Sapphire Lake Melody
Sapphire Lake Melody
Sapphire Lake Melody
Sapphire Lake Melody

Christopher Burkett

Sapphire Lake Melody

New Hampshire, 1989

Original Cibachrome Photograph

Pristine condition

certified authentic
Add to Collection $1,500.00
Sapphire Lake Melody
Sapphire Lake Melody
Sapphire Lake Melody
Sapphire Lake Melody



Original Cibachrome photograph by Christopher Burkett, “Sapphire Lake Melody.” Individually handmade by Burkett from 8×10-format transparency film. Mounted on cotton rag Antique Rising Museum Board. Signed in pencil on mount with title, date and edition number on verso.



“I spent three months in Vermont in 1989 helping train some of the employees in drum scanning the fine art that was reproduced at the Stinehour Press. While I was there I went out in the surrounding countryside to photograph with my 8×10 camera.

This scene was in New Hampshire at a small unnamed shallow lake in the hills. I was struck by the pattern of the delicate blooming water plants in the deep blue water. The sun was out and it was around 11am, there was a constant light wind which caused all the ripples in the water but the small plants were not wiggling.

I used a 600mm lens on my camera and used the camera adjustments to precisely place the plane of focus absolutely parallel with the water’s surface so that I could get everything in focus without stopping the lens down very much. This enabled me to choose a shutter speed which was fast enough to record the ripples on the film but slow enough to show that it was moving water. I exposed one piece of Fujichrome 100 film at f/16 for 1/60 second.

The film lay in a box for 22 years until I made the first Cibachrome of it in 2011. It needed a contrast mask to match the tonal values to the tonal range of the material. The small warm toned blooming plants are extremely sharp and make a nice contrast to the rich shades of blue, slightly moving water. When I view the Cibachrome, the small plants look like scattered phrases of musical notes much as they would appear on a page of sheet music, thus the title.”


All Christopher Burkett photographs sold at Photography West are new and in pristine condition. HD videos of the individual piece you are purchasing are available upon request. For more information, please


Christopher Burkett has labored for over four decades to create what many regard as the most impeccable and luminous color photographs in the history of photography. Gifted with a contemplative spirit as well as painter’s eye, Burkett has an uncommon ability to capture the natural world in a manner that simultaneously reflects “the world behind the world” as Minor White and Paul Caponigro might have put it. And although Burkett has been compared by curators to American color landscape photographers Eliot Porter and Ernst Haas, whose genre of American landscape photography he extended, neither of them exclusively developed their own film, nor attempted the darkroom standard clearly in evidence upon viewing Burkett’s original Cibachromes.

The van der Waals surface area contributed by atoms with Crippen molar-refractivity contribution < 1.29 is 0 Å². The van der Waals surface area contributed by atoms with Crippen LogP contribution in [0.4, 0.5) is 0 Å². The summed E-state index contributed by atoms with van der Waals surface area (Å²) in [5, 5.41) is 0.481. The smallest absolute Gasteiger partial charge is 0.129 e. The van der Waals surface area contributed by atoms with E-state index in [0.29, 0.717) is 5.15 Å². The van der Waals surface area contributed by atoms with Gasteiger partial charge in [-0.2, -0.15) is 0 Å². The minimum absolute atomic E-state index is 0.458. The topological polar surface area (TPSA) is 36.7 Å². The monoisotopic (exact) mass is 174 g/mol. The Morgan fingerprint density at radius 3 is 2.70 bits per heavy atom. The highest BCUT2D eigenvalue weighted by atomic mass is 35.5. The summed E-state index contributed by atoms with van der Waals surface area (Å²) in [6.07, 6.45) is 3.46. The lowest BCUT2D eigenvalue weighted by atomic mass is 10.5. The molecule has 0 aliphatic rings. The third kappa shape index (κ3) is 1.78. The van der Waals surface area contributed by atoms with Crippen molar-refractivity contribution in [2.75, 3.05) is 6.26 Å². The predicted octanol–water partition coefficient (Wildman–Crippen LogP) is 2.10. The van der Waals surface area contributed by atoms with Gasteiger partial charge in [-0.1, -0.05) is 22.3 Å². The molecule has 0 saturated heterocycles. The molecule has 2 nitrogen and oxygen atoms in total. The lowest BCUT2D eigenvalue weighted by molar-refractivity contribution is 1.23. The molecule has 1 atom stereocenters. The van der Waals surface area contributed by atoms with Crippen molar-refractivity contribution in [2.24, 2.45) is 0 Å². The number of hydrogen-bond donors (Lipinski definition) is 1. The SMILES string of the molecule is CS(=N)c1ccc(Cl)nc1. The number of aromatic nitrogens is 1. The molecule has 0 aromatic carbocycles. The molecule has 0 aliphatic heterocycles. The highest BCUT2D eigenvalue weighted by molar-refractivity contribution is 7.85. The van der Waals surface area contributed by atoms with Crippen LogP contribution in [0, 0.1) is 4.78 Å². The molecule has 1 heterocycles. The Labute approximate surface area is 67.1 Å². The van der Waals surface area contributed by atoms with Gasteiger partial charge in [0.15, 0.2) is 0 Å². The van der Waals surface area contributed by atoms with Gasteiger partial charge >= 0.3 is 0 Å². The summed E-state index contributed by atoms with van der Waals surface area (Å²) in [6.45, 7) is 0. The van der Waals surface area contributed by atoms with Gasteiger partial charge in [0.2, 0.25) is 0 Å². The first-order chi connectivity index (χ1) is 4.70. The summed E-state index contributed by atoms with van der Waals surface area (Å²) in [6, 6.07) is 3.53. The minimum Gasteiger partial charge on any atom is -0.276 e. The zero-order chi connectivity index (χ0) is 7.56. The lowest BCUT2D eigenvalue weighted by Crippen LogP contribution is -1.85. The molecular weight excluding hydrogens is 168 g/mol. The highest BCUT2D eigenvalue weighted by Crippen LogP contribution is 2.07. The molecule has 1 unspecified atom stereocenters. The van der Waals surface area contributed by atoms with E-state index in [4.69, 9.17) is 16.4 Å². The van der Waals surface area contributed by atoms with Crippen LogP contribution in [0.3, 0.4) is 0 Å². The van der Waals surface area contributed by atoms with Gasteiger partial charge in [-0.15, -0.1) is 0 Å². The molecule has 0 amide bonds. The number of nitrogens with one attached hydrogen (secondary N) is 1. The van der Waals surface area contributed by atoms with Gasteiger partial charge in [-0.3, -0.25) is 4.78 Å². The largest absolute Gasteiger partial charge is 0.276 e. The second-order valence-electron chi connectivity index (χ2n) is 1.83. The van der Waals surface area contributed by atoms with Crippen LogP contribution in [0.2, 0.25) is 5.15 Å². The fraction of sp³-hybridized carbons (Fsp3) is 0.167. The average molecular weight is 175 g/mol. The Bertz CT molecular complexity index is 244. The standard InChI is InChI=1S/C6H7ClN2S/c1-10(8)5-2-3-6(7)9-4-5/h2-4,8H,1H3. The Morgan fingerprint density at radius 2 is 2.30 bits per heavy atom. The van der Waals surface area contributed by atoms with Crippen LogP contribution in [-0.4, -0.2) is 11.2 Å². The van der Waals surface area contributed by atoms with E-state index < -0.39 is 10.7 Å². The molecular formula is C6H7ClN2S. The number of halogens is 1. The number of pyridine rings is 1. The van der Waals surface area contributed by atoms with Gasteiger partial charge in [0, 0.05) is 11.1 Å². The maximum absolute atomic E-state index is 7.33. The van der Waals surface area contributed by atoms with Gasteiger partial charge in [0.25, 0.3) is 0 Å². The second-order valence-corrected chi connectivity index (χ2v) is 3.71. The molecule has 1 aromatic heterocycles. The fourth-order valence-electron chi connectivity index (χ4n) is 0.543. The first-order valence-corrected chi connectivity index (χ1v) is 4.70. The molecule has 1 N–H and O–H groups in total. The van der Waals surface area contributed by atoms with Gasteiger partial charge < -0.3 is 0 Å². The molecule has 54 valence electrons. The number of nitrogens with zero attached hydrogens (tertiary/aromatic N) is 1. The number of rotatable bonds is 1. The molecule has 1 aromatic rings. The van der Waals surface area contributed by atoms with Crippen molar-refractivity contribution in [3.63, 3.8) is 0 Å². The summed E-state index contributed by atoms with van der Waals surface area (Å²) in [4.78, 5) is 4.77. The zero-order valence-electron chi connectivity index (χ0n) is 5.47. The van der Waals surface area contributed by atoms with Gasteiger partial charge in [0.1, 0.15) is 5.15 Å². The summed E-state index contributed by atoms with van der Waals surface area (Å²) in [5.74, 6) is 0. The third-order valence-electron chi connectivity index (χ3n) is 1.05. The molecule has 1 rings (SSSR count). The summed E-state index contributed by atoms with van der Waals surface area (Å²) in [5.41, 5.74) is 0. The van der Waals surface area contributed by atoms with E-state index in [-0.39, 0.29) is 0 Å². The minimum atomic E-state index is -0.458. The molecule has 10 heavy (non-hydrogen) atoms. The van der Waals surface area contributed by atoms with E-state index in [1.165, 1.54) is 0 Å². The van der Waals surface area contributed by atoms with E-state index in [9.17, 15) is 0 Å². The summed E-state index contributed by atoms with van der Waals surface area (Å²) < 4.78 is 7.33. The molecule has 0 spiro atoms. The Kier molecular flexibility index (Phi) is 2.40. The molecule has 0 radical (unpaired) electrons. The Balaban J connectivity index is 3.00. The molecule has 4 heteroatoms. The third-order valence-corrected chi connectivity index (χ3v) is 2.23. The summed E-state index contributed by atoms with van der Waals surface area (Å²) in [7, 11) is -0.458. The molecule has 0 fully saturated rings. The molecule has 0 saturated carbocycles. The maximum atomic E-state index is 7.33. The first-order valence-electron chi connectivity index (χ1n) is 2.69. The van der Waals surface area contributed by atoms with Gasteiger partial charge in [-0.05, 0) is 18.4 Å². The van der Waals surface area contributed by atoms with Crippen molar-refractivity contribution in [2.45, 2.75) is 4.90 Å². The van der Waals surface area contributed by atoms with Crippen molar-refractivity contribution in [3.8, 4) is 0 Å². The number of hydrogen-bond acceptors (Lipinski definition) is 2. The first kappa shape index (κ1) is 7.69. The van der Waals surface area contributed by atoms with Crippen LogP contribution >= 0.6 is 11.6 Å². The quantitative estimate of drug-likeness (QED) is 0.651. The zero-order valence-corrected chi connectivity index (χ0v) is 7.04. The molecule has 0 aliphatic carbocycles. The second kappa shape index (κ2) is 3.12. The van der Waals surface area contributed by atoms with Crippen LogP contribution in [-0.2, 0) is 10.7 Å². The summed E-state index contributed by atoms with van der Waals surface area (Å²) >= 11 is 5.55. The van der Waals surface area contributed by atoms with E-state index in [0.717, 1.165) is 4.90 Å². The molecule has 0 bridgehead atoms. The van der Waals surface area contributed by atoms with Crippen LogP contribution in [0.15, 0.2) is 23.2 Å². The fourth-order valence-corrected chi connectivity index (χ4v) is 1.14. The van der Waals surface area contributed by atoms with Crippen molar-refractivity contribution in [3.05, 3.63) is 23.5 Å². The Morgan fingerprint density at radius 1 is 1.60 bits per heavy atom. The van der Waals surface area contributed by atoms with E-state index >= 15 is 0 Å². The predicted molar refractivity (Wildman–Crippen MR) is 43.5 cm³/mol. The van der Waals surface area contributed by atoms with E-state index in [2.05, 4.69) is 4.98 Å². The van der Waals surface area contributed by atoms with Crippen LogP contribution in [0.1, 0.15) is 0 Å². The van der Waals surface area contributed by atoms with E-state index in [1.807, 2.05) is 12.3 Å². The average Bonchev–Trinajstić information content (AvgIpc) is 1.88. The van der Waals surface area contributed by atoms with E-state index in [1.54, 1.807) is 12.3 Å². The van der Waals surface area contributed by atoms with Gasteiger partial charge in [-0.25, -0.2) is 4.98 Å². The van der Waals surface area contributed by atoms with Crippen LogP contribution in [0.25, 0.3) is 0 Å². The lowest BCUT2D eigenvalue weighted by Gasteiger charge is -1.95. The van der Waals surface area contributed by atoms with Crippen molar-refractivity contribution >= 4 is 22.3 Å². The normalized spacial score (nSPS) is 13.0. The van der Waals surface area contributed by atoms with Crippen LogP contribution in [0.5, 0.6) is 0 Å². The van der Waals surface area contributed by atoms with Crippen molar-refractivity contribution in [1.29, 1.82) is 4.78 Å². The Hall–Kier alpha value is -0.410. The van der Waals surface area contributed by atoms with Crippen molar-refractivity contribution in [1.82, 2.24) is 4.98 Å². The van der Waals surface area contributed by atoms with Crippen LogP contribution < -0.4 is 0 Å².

christopher burkett in his darkroom


Cibachrome, also known as Ilfochrome, is among the most stable of all color photographic processes. The dyes reside within the emulsion layers, giving the photograph its characteristic color saturation. The base is a polyester triacetate, rather than fiber-based paper, which adds to the longevity. It was a positive-to-positive photographic process based on the Gasparcolor process, created in 1933 by Bela Gaspar, a Hungarian chemist. Purchased after the merger of Ilford UK and Ciba-Geigy Photochemie of Switzerland, the process was first trademarked and marketed as Cibachrome in 1963. Each Cibachrome is composed of ten layers containing various combinations of light-sensitive silver halides and dyes that are sensitive to blue, green, or red light waves, which gives it an incredible depth and three-dimensional quality. After exposure of a positive, either through an enlarger or direct contact, the Cibachrome must be developed with black-and-white developing chemicals. This step creates a silver negative image within the layers. Next, the photograph must be bleached. The bleaching rids the photograph of dyes in proportion to the amount of silver that has been developed in the previous step and produces a positive dye image in color. In 2011, Cibachrome/Ilfochrome products were discontinued and it is now considered a historical process.